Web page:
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A recent graphic on a political website showed that, second only to Ohio, Virginia is the state most likely to decide the 2012 presidential election.
Virginia has already been a key state during the campaign, with President Obama’s “You didn’t build that” speech in Roanoke becoming the source of a Republican rallying cry, and Vice President Biden’s “They goin’ put y’all back in chains” tirade in Danville being another example of Joe being Joe.
Virginia will be key, and with our Electoral College system of choosing a president, a small number of voters in one state can turn an entire election.
If 300 people in Florida had voted differently in 2000, Al Gore would have defeated George W. Bush.
This is not an endorsement of a candidate. It’s a plea for an informed electorate, because a well-read and informed electorate will make a thoughtful, fact-based decision.
Each candidate’s campaign has given us plenty to think about. The Mitt Romney camp will tell you that Barack Obama is taxing and spending the U.S. into a European-style financial calamity.
The Obama campaign will tell you that Romney is a silver-spoon elitist who made a fortune selling failed businesses and putting people out of work.
The Democrats say Romney-Ryan will end Medicare in its present form. Republicans say the current administration will end Medicare, period, by allowing it to become unsustainable.
Don’t count on a campaign to educate you about either candidate. That job is squarely on your own shoulders. If you vote Obama, hooray. If you vote Romney, that’s great. But do so because you have convinced yourself that you are making the right choice.
Don’t take this decision lightly, because it’s an enormous one. Put some effort into it.
How? Turn off the TV, or at least take much — if not all — of what you do see on TV with a grain of salt. Network newscasts are undeniably biased.
Nor should you to pay much attention to cable news outlets such as the conservative FOX or the liberal MSNBC, unless you spend an equal amount of time with both.
There is no real thing as an unbiased mainstream news organization. None hides its political leanings very well (on the contrary, some revel in it) and as for their viewers, those networks are often preaching to the choir.
Nor should you rely heavily on political ads to form your decision. Both candidates can find plenty of reputable news sources with which to edify themselves or to bash their opponent, often over the same topic.
And for goodness sakes, don’t pay attention to what some celebrity has to say about it, either conservative or liberal. The only celebrity quote concerning politics that resonates with you should be what Brad Pitt said recently. Paraphrased, Pitt said, “Who cares what I think. I’m a ******* actor. Somebody hands me a script, I read it.”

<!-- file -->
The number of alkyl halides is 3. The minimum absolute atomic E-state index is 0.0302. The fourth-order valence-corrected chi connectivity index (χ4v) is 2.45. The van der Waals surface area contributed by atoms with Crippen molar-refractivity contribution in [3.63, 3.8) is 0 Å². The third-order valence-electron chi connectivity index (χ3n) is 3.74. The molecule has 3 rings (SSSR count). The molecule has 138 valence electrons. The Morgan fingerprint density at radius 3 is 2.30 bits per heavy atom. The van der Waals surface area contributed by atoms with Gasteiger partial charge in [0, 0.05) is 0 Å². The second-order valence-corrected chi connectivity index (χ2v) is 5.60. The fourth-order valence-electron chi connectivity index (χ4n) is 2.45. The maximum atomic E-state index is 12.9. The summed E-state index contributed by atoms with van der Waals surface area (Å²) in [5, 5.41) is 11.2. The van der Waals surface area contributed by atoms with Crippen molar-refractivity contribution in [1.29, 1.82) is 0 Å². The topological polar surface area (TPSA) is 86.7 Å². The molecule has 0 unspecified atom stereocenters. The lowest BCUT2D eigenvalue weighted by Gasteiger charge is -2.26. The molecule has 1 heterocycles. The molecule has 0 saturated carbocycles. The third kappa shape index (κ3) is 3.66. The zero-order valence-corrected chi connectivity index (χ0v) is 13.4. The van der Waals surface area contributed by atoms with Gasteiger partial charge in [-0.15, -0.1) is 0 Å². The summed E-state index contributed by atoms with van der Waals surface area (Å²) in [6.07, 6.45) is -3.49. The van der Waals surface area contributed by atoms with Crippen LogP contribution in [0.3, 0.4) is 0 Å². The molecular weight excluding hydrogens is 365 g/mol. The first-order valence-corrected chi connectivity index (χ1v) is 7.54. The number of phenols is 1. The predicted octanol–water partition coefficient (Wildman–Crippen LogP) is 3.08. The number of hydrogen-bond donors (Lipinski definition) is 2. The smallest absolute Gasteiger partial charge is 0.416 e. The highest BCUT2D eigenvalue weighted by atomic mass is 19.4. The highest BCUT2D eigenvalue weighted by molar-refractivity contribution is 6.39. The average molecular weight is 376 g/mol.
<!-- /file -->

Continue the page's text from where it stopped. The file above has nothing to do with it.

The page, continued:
You have the world’s largest library — the Internet — at your fingertips. And online is where you should start your research. If you really care, you may find yourself immersed in it.
You will find yourself bookmarking sites and authors with which you agree, but you should also bookmark those with whom you disagree, because an opposing opinion will either confirm what you already believe or it will open your eyes to what you didn’t realize you believed.
Challenge yourself. Above all, be honest with yourself about it. Think Romney is a scoundrel? Read a conservative’s take on his recent overseas trip, or about Romney’s time at Bain Capital and decide for yourself.
Think Obama is incompetent or a Marxist? Read a liberal’s opinion of how the Affordable Care Act will help the U.S., or how the economy might be showing life, and make up your own mind.
If you are a Democrat or consider yourself a liberal, go to sites such as HuffingtonPost.com, TheDailyBeast, Salon and MediaMatters.
If you are a Republican or conservative by nature, start with DrudgeReport.com, PJMedia, DailyCaller, NationalReviewOnline and the like.
A good starting point is RealClearPolitics.com. It comes across as an unbiased resource that contains links to well-written observations, opinions and analyses from both sides of the aisle, from reputable sources like The Wall Street Journal, Forbes, The New York Times, other metro dailies and independent blog sites.
You’ll find conflicting views of the same story, often listed one under the other, which is a great tool.
Read stuff you agree with, but also read the other side’s opinions. The thing about political sites is that they often critique one another’s stories. That is a wonderful way to get to the truth.
And that truth is what you believe it to be, deep down inside, if you are honest enough with yourself. It’s how you feel about something without being swayed by poll numbers or soundbites or weekly trends or a 30-second TV ad.
The tools are there, and you have about two months.
Vote smart in 2012, whichever your choice.
Even if it means four years of an “outsourcing corporate raider” in the White House or four more years of being a heartbeat away from President Biden.